NASA - National Aeronautics and Space AdministrationPasadena, CA – NASA’s InSight lander’s heat-sensing spike deployed on the Martian surface is now visible. Last week, the spacecraft’s robotic arm successfully removed the support structure of the mole, which has been unable to dig, and placed it to the side. Getting the structure out of the way gives the mission team a view of the mole – and maybe a way to help it dig.

“We’ve completed the first step in our plan to save the mole,” said Troy Hudson of a scientist and engineer with the InSight mission at NASA’s Jet Propulsion Laboratory in Pasadena, California.

On June 28, 2019, NASA's InSight lander used its robotic arm to move the support structure for its digging instrument, informally called the "mole." This view was captured by the fisheye Instrument Context Camera under the lander's deck. (NASA/JPL-Caltech)

On June 28, 2019, NASA’s InSight lander used its robotic arm to move the support structure for its digging instrument, informally called the “mole.” This view was captured by the fisheye Instrument Context Camera under the lander’s deck. (NASA/JPL-Caltech)

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NASA’s Mars 2020 rover mission will pave way for future Astronauts

 

NASA - National Aeronautics and Space AdministrationPasadena, CA – A historic moment, when a female astronaut first sets foot on the Moon in 2024 will represent a step toward another NASA first: eventually putting humans on Mars. NASA’s latest robotic mission to the Red Planet, Mars 2020, aims to help future astronauts brave that inhospitable landscape.

When a female astronaut first sets foot on the Moon in 2024, the historic moment will represent a step toward another NASA first: eventually putting humans on Mars. NASA’s latest robotic mission to the Red Planet, Mars 2020, aims to help future astronauts brave that inhospitable landscape.

This artist's concept depicts astronauts and human habitats on Mars. NASA's Mars 2020 rover will carry a number of technologies that could make Mars safer and easier to explore for humans. (NASA)

This artist’s concept depicts astronauts and human habitats on Mars. NASA’s Mars 2020 rover will carry a number of technologies that could make Mars safer and easier to explore for humans. (NASA)

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NASA InSight’s Team looks to get heat probe digging again

 

NASA - National Aeronautics and Space AdministrationPasadena, CA – NASA InSight’s heat probe has been unable to dig very far on the surface of Mars. Scientists and engineers have a new plan for getting the probe also known as the “mole,” digging again on Mars. Part of an instrument called the Heat Flow and Physical Properties Package (HP3), the mole is a self-hammering spike designed to dig as much as 16 feet (5 meters) below the surface and record temperature.

But the mole hasn’t been able to dig deeper than about 12 inches (30 centimeters) below the Martian surface since February 28th, 2019.

Engineers in a Mars-like test area at NASA's Jet Propulsion Laboratory try possible strategies to aid the Heat Flow and Physical Properties Package (HP3) on NASA's InSight lander, using engineering models of the lander, robotic arm and instrument. (NASA/JPL-Caltech)

Engineers in a Mars-like test area at NASA’s Jet Propulsion Laboratory try possible strategies to aid the Heat Flow and Physical Properties Package (HP3) on NASA’s InSight lander, using engineering models of the lander, robotic arm and instrument. (NASA/JPL-Caltech)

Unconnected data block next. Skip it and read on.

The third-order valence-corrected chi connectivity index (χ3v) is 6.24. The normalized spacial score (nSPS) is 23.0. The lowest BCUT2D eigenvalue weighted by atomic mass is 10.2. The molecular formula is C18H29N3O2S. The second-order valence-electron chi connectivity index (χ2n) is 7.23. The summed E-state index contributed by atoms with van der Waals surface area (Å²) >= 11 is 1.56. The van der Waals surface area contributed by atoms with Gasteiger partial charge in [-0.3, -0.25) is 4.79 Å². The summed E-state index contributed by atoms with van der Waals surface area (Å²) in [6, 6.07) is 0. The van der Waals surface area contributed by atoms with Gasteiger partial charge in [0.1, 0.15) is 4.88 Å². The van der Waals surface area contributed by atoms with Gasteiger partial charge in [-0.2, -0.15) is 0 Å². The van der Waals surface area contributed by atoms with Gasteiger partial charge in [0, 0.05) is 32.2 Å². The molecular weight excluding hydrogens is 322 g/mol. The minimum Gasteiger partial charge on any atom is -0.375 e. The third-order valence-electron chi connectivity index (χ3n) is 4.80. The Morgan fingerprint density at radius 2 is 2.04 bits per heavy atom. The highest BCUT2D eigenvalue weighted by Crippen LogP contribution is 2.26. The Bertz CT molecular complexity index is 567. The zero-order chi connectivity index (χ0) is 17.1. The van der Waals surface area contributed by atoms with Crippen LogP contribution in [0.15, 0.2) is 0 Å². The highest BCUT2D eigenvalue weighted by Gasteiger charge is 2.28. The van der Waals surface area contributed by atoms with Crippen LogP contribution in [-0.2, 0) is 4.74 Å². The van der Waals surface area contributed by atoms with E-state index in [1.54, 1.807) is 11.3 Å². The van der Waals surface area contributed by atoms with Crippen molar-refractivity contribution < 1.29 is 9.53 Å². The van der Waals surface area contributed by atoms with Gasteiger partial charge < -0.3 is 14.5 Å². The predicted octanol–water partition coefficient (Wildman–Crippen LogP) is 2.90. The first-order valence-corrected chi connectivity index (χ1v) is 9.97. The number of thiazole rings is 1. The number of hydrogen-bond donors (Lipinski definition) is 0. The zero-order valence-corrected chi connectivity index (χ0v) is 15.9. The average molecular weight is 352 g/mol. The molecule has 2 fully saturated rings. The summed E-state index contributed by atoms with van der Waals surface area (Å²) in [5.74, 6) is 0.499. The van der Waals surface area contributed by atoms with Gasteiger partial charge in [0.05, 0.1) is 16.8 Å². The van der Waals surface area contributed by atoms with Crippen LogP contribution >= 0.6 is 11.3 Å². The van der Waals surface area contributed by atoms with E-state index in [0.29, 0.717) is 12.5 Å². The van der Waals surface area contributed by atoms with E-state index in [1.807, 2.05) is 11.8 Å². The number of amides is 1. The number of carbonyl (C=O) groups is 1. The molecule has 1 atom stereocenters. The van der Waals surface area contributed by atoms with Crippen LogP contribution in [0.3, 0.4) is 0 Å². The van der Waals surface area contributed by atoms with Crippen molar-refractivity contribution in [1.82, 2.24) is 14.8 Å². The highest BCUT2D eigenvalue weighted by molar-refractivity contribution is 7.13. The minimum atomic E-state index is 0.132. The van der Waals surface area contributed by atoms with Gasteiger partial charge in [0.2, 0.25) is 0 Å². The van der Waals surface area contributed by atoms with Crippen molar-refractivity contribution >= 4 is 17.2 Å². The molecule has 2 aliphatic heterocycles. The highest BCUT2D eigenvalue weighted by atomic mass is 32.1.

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NASA’s Mars Curiosity Rover discovers large amount of Clay Materials

 

NASA - National Aeronautics and Space AdministrationPasadena, CA – NASA’s Mars Curiosity rover has discovered clay in the region on Mars it’s currently exploring, called the “clay-bearing unit,” is well deserving of its name.

Two samples the rover recently drilled at rock targets called “Aberlady” and “Kilmarie” have revealed the highest amounts of clay minerals ever found during the mission. Both drill targets appear in a new selfie taken by the rover on May 12th, 2019, the 2,405th Martian day, or sol, of the mission.

NASA's Curiosity Mars rover took this selfie on May 12, 2019 (the 2,405th Martian day, or sol, of the mission). To the lower-left of the rover are its two recent drill holes, at targets called "Aberlady" and "Kilmarie." (NASA/JPL-Caltech/MSSS)

NASA’s Curiosity Mars rover took this selfie on May 12, 2019 (the 2,405th Martian day, or sol, of the mission). To the lower-left of the rover are its two recent drill holes, at targets called “Aberlady” and “Kilmarie.” (NASA/JPL-Caltech/MSSS)

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NASA’s Mars Reconnaissance Orbiter finishes 60,000 trips around Mars

 

NASA - National Aeronautics and Space AdministrationPasadena, CA – NASA’s Mars Reconnaissance Orbiter completed 60,000 loops around the Red Planet at 10:39am PDT (12:39 pm CDT) on Wednesday morning, May 15th, 2019. On average, MRO takes 112 minutes to circle Mars, whipping around at about 2 miles per second (3.4 kilometers per second).

Since entering orbit on March 10th, 2006, the spacecraft has been collecting daily science about the planet’s surface and atmosphere, including detailed views with its High Resolution Imaging Science Experiment camera (HiRISE). HiRISE is powerful enough to see surface features the size of a dining room table from 186 miles (300 kilometers) above the surface.

This still from an animation shows NASA's Mars Reconnaissance Orbiter soaring over Mars. The spacecraft has been in Mars orbit for 13 years, and just completed 60,000 trips around the planet. (NASA/JPL-Caltech)

This still from an animation shows NASA’s Mars Reconnaissance Orbiter soaring over Mars. The spacecraft has been in Mars orbit for 13 years, and just completed 60,000 trips around the planet. (NASA/JPL-Caltech)